Inspired by an article by Bev Bos I set about preparing for a huge smelly purple cabbage juice experience.
|The inside of a cabbage is amazingly beautiful!|
After the cabbage was floppy and the juice a very dark purple, I strained both pots into large bowls. I combined the floppy cabbage into one of the soup pots and boiled it again. I probably could have done this one more time before discarding the cabbage, but at this point I was up to my elbows in cabbage juice.
I then used a funnel to transfer it to every available pitcher and jug we had in the kitchen.
I haven't bothered to do the actual conversion to see how many gallons of cabbage juice there were exactly- but there were at least 10 (there are more jugs on the second level of the cart shown above). The cabbage juice sat in my class overnight like this for use the next day. To my knowledge this did not make it smell any better or worse than it did right out of the pot.
I had over 40 plastic dixie cups set out with a tablespoon of lemon juice in each and over 40 paper dixie cups set out with a tablespoon of baking soda in each. I also had 14 cups, (for 7 children that day), half full of cabbage juice set out. THIS WAS NOT ENOUGH, and would have been even more insufficient if the 10 children that is normal for my class had been there. They went through the cups of baking soda and lemon juice in about ten minutes and the cabbage juice cups in about half an hour. It was an uphill battle from the ten minute mark on to keep the children supplied with all the baking soda and lemon juice they needed. In addition to needing cabbage juice refills at the half hour mark, we ran out of the GALLON of lemon juice that we had and so, had to improvise with vinegar. This was a good substitute, but vinegar, as you might imagine, is slightly more reactive with the baking soda than the lemon juice was. It became a huge "who can make their cup overflow- competition," which was fine. In the end we went through about a pound and a half of baking soda, a gallon of lemon juice, a gallon of vinegar, and hundreds of tiny cups. However, it was all worth it.
Here are some pictures I managed to take before the shortages:
You can see both the colors and some of the reactions from these pictures although they worked up some much more intense reactions. As you probably could have surmised, when coming in contact with an acid the cabbage juice becomes bright pink red, with a base it become blue and then green because cabbage is an natural indicator. The colors are really stunning.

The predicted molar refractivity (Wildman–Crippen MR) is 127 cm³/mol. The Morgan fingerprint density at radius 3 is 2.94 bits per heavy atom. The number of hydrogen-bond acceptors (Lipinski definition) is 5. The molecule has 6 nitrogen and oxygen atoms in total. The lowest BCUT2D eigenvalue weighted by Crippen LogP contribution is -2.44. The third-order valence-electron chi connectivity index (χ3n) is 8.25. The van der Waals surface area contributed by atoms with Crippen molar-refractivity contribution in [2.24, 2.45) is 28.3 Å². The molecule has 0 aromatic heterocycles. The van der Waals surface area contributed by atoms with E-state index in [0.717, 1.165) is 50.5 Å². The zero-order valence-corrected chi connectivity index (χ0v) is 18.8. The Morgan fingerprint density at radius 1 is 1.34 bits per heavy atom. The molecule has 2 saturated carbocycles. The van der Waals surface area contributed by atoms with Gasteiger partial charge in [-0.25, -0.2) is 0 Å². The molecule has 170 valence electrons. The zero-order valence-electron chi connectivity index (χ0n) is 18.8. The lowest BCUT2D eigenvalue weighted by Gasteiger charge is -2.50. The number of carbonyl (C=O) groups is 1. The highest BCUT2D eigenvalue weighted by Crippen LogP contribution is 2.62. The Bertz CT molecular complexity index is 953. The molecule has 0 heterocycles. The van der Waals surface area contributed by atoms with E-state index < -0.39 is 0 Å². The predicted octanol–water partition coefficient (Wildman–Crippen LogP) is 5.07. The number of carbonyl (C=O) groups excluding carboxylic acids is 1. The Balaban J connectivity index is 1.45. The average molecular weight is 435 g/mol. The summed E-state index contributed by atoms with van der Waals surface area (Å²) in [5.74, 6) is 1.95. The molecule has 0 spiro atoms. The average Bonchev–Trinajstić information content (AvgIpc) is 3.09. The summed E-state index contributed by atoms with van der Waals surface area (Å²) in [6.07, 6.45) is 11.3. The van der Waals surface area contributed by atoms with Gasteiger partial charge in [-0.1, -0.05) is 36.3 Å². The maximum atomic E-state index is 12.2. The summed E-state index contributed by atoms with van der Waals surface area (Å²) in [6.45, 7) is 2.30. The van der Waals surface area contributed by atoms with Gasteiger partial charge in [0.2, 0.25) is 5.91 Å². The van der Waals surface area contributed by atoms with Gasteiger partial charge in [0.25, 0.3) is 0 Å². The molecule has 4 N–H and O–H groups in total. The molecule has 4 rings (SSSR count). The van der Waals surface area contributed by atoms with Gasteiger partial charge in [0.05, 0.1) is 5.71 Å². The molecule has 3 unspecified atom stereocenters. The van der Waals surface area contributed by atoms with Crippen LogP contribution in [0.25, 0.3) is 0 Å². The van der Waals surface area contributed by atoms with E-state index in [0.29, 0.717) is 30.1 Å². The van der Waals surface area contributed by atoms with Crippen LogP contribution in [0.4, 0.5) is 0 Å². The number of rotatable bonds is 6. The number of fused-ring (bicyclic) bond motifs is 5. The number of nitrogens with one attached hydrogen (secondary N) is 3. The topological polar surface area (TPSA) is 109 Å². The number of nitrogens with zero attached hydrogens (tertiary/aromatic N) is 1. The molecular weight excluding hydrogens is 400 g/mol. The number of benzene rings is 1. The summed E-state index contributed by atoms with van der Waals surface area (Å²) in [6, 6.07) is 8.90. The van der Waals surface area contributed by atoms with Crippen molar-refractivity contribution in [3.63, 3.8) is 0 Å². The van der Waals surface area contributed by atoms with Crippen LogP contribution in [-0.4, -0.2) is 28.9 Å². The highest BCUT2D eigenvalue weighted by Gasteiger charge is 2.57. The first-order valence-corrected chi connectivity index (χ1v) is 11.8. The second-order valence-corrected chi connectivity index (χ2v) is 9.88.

I had one little girl who came late, after everyone was done, and luckily I had set aside enough vinegar, baking soda, and cabbage juice for her to do the experiment. She did this differently than any of the other children; All of them, for the most part, spent their time dumping baking soda and vinegar/lemon juice into the cabbage juice, but she started by putting cabbage juice into the little cups that held either baking soda or vinegar.
Hopefully you can tell, despite the poor quality of this picture, that she ended up with cups of bright pink and cups of dark green. She then dumped them all back into the big cup and asked me to refill her little cups with vinegar and baking soda, which I did, and then dumped the now purple liquid in her cup back into each small one. This time the vinegar cups were a magenta and the baking soda cups a dark indigo. She repeated this procedure a few times before going the route all the other children did in the end- overflowing her cups.
Needless to say the children were completely in love with this experiment. They learned and observed so much. I fully anticipate to be asked when we are doing this again for at least a month. We will do it sometime again, but my nose needs a break from the smell of cabbage and this time I will know to have out at least a couple hundred cups of baking soda and lemon juice before starting.
At the end of the day each child went home with a reused mini water bottle full of cabbage juice, and a note explaining to parents what this bad smelling drink was and what to do with it. I know of at least two children who went home last night and relived the excitement of the cabbage juice with their parents and siblings in the kitchen, and hopefully more of them will tonight and tomorrow.
If you are attempting this in the full scale project version some words of advice:
*Have a lot of materials in "unlimited quantities" prepared for them. They fly through the supplies.
*Double line several trash cans to have near the project site to make clean up easy
*Have a lot of towels prepared to clean up overflow
*Have as many adults as possible to help keep things running smoothly. (We did this with two adults and really needed at least two more)
*Be prepared for your classroom to smell of cabbage juice the next day and be prepared with the appropriate equiptment